If you sometimes wonder all the tools that to relate to text recognition of e.g. digitized newspapers, you might have heard of a tool called Tesseract. Tesseract is a open-source tool for Optical Character Recognition (OCR).
In this post we go briefly through how to setup and use Tesseract.
Setup of Tesseract in unix-type system
Read below, or utilize the complete Tesseract instructions at Github.
- Set-up Tesseract pre-requisite leptonica
./configure –with-jpeg –with-libpng –with-libtiff
- make install
Then onwards to Tesseract itself. With –prefix you can install tesseract to pre-defined location and if leptonica is in custom location add a path to it via the –with-extra-libraries. In normal case you can manage with just plain configure.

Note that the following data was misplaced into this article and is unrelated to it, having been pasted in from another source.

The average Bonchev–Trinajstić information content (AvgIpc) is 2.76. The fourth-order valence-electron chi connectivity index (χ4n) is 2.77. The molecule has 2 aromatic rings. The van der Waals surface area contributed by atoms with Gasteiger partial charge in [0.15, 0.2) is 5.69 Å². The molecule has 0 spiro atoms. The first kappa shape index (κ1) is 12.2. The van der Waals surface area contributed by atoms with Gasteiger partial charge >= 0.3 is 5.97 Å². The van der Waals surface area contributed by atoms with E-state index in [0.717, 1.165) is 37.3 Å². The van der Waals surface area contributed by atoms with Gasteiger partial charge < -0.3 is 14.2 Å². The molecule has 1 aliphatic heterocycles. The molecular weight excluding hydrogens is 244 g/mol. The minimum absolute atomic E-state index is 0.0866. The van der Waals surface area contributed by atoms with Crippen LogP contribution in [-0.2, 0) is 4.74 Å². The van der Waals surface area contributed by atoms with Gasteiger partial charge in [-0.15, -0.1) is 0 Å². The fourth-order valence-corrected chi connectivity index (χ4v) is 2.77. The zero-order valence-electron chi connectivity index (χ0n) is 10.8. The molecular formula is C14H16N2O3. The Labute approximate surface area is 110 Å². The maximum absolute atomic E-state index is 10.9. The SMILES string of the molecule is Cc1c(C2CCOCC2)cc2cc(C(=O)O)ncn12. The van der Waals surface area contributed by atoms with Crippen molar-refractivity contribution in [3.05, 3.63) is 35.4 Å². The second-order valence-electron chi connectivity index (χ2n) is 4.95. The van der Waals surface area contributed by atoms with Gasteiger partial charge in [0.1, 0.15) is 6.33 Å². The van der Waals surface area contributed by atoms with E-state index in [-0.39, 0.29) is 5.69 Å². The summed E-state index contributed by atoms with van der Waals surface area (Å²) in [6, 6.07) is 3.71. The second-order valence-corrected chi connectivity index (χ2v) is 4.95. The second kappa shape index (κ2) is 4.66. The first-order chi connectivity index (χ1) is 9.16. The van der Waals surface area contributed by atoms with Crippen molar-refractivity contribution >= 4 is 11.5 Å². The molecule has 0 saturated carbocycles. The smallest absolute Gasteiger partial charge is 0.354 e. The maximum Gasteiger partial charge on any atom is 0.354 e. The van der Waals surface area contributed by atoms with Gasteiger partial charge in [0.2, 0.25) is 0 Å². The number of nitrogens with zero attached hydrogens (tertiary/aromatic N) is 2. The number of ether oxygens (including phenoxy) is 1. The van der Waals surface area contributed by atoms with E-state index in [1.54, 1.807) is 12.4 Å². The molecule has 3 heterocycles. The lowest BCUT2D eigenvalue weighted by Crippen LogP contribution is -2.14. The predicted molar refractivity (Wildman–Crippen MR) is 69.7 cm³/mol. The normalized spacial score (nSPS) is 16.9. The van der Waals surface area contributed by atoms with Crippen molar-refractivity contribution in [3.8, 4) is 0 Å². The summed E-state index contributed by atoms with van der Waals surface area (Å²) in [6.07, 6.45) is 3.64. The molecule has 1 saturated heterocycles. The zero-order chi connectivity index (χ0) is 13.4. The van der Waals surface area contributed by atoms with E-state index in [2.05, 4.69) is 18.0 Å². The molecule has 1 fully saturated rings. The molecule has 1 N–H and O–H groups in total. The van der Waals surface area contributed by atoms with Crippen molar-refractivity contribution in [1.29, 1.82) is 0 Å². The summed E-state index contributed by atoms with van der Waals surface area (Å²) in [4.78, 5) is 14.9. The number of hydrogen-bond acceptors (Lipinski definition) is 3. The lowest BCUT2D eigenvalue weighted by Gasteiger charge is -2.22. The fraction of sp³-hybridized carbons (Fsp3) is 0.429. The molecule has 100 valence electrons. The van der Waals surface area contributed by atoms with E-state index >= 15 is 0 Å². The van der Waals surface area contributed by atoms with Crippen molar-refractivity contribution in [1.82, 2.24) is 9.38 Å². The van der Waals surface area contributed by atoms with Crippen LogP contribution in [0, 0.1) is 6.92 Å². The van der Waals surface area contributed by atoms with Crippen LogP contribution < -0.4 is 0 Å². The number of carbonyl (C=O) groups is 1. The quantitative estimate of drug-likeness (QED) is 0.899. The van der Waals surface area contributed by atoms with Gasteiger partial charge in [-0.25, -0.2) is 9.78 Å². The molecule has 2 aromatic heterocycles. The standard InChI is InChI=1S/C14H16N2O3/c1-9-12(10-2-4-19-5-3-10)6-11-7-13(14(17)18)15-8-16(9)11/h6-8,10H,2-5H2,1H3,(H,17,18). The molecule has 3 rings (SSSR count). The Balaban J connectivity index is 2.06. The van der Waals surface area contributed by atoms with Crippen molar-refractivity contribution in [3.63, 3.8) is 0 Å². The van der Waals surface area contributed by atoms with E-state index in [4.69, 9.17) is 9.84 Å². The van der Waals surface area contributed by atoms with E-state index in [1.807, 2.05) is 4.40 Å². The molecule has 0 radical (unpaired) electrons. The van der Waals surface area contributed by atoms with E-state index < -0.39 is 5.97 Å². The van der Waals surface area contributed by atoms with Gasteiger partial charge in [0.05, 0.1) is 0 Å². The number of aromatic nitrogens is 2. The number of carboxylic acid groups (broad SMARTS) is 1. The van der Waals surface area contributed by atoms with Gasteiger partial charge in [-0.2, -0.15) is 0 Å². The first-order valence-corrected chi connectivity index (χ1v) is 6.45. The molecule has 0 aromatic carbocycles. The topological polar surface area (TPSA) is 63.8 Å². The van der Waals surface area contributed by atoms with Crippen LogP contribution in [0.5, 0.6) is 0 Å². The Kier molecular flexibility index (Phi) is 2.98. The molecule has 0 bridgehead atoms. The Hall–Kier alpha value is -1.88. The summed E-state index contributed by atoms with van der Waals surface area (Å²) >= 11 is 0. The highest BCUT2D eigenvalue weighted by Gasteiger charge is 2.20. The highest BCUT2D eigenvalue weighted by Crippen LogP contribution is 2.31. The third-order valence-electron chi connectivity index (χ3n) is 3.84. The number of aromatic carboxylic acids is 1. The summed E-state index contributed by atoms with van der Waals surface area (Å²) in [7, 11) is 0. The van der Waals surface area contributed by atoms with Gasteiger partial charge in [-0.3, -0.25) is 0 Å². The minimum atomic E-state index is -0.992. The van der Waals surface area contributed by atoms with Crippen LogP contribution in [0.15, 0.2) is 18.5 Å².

Obtain Tesseract source from github
- /configure –prefix=$TESSERACTPATH –with-extra-libraries=$LEPTONICALIBS
- make install
Then grab and extract the needed language files and ensure you have TESSDATA_PREFIX pointing to the tessdata directory where the language files reside.
tesseract sortavala_10568340.jpg -l deu_frak stdout
This runs tesseract against an image, utilizing deu_frak (German fraktur) as the language. As a result you get extracted text from the image to the standard output.
Because there is good quality digitalisation and the extract is just from one article in one column, the result is okish when just glancing the result. Even for this tiny example, it is possible to see in the image above some of the differences with different languages, which Tesseract supports. However, it depends of the usage purpose if the quality is good enough. There are also ways to do OCR evaluation like e.g. Succeed’s ocrevaluation tool , which could give clear numbers between alternatives — albeit requiring a clean sample for the basis.
For more comprehensive analysis of text recognition You can find a detailed analysis of the quality of the digitized collections from an earlier paper .